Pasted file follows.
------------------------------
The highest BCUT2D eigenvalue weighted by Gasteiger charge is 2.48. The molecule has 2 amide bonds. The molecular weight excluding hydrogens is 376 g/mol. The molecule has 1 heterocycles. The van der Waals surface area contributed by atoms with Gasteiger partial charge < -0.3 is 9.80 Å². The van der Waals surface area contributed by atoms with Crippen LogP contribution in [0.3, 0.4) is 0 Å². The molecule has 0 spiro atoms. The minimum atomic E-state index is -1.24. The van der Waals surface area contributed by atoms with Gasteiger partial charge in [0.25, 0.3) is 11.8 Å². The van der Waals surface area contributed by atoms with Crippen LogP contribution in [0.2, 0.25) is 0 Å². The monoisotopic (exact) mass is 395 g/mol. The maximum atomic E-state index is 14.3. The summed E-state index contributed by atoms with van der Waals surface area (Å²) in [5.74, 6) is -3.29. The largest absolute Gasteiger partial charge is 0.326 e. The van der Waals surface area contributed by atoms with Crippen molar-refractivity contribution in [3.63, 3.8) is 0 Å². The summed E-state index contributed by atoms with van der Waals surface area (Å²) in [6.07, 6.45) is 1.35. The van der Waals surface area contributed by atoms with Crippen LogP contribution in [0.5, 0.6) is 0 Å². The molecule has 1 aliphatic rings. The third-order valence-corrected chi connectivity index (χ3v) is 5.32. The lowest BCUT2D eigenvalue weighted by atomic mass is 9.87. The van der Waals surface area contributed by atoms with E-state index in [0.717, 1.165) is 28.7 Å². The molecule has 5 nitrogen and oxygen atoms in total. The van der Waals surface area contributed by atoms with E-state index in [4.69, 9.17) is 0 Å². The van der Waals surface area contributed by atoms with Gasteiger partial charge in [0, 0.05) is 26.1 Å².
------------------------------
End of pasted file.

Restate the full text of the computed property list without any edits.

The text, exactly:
The highest BCUT2D eigenvalue weighted by Gasteiger charge is 2.48. The molecule has 2 amide bonds. The molecular weight excluding hydrogens is 376 g/mol. The molecule has 1 heterocycles. The van der Waals surface area contributed by atoms with Gasteiger partial charge < -0.3 is 9.80 Å². The van der Waals surface area contributed by atoms with Crippen LogP contribution in [0.3, 0.4) is 0 Å². The molecule has 0 spiro atoms. The minimum atomic E-state index is -1.24. The van der Waals surface area contributed by atoms with Gasteiger partial charge in [0.25, 0.3) is 11.8 Å². The van der Waals surface area contributed by atoms with Crippen LogP contribution in [0.2, 0.25) is 0 Å². The monoisotopic (exact) mass is 395 g/mol. The maximum atomic E-state index is 14.3. The summed E-state index contributed by atoms with van der Waals surface area (Å²) in [5.74, 6) is -3.29. The largest absolute Gasteiger partial charge is 0.326 e. The van der Waals surface area contributed by atoms with Crippen molar-refractivity contribution in [3.63, 3.8) is 0 Å². The summed E-state index contributed by atoms with van der Waals surface area (Å²) in [6.07, 6.45) is 1.35. The van der Waals surface area contributed by atoms with Crippen LogP contribution in [0.5, 0.6) is 0 Å². The molecule has 1 aliphatic rings. The third-order valence-corrected chi connectivity index (χ3v) is 5.32. The lowest BCUT2D eigenvalue weighted by atomic mass is 9.87. The van der Waals surface area contributed by atoms with E-state index in [0.717, 1.165) is 28.7 Å². The molecule has 5 nitrogen and oxygen atoms in total. The van der Waals surface area contributed by atoms with E-state index in [4.69, 9.17) is 0 Å². The van der Waals surface area contributed by atoms with Gasteiger partial charge in [0, 0.05) is 26.1 Å².